Gadgets like GPS's definitely have a place in training. They help you learn what a certain pace feels like, and allow you to see your progress. But they can also distract you from paying attention to your body and surroundings and, worse, rob you of that post-run sense of accomplishment. "I can get really hung up on my numbers," says Jess Underhill, who coaches at Race Pace Wellness in New York City. "They can be really disappointing at times."
Underhill goes gadget-free (no music, no GPS, just a basic sports watch sometimes) for about five months a year, from the fall to the spring. "It's incredibly freeing to not be concerned about my pace and just remember how much I truly love to just run."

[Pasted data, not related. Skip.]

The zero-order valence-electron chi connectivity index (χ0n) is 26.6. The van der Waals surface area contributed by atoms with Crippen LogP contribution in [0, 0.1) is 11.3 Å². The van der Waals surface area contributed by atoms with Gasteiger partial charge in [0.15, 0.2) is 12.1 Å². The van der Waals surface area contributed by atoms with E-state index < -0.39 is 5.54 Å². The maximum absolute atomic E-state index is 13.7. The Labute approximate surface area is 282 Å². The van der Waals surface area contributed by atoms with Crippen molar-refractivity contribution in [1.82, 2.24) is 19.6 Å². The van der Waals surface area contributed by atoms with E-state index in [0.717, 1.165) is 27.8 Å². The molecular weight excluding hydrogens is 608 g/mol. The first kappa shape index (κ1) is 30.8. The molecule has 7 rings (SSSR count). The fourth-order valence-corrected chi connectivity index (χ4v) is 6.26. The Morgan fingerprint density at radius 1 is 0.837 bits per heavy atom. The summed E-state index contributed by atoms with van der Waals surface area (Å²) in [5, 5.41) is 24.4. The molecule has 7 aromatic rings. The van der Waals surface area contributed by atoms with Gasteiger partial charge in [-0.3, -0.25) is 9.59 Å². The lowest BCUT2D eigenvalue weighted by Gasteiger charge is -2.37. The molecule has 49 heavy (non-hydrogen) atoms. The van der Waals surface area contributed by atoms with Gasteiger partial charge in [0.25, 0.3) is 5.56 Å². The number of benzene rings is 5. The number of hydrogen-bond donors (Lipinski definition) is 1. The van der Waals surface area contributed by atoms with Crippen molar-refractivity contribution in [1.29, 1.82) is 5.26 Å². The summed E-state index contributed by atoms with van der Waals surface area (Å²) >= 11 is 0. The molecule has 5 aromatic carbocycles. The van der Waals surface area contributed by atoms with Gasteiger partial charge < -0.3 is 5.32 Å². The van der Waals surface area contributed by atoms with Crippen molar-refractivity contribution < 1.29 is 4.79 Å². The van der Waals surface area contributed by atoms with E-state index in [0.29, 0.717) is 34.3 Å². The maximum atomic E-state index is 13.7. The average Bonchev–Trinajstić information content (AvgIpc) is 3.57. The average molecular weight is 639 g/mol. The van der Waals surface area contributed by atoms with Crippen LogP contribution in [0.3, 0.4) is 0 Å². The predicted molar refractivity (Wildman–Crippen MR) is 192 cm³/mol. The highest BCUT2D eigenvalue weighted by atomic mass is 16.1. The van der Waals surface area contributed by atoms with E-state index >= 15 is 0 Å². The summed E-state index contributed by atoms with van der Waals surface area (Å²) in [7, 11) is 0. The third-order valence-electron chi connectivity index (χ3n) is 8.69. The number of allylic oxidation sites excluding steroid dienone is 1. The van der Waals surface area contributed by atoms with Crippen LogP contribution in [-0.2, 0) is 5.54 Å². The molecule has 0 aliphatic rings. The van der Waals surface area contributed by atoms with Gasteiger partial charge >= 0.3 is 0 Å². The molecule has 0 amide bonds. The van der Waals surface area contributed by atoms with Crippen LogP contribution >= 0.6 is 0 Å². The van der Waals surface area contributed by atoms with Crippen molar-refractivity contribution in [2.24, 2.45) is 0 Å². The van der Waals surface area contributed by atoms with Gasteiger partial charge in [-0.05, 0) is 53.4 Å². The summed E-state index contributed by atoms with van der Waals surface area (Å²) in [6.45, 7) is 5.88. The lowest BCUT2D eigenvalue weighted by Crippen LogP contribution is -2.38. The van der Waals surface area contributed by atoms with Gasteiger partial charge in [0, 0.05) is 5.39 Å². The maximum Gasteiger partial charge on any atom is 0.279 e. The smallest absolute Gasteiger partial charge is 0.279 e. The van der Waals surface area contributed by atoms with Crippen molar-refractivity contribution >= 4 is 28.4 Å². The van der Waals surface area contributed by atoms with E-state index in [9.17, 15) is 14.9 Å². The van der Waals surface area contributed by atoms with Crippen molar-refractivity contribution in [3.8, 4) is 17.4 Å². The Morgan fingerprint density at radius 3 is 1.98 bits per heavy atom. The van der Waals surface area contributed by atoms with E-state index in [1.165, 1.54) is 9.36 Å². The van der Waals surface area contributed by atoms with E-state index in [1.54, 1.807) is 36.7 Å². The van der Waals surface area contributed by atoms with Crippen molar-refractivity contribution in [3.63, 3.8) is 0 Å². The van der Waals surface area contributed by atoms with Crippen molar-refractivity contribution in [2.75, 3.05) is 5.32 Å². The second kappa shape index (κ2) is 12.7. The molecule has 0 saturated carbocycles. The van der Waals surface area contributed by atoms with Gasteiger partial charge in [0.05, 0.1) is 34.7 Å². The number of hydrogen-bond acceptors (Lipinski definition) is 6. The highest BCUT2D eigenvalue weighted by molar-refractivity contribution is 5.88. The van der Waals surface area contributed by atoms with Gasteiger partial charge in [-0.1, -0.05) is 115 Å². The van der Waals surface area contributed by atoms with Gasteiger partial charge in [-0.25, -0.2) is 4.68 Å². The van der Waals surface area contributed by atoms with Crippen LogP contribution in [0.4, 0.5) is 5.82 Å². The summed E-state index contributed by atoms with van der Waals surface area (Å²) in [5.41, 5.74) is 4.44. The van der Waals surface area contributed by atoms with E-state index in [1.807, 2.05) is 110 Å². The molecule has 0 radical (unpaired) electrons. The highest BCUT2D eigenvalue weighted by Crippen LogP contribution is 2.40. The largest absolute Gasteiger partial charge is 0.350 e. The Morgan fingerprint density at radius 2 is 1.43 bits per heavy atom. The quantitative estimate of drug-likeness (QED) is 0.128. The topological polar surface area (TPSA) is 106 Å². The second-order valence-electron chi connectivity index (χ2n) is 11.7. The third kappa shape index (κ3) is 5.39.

Unplugging means you tune into your body more keenly, and as a result, each run has the potential to leave a bigger imprint on your mind. The following lists reveal if you need the accessories, or should leave them at home. (For tips on how to make it through your runs without these gadgets, read Tech Time-Out.)
Useful when you?
- Are doing a speed or tempo run so you can hit your numbers.
- Want to learn what a certain pace feels like (be sure to pay attention to your body as well as the numbers).
- Are figuring out how long a specific route is.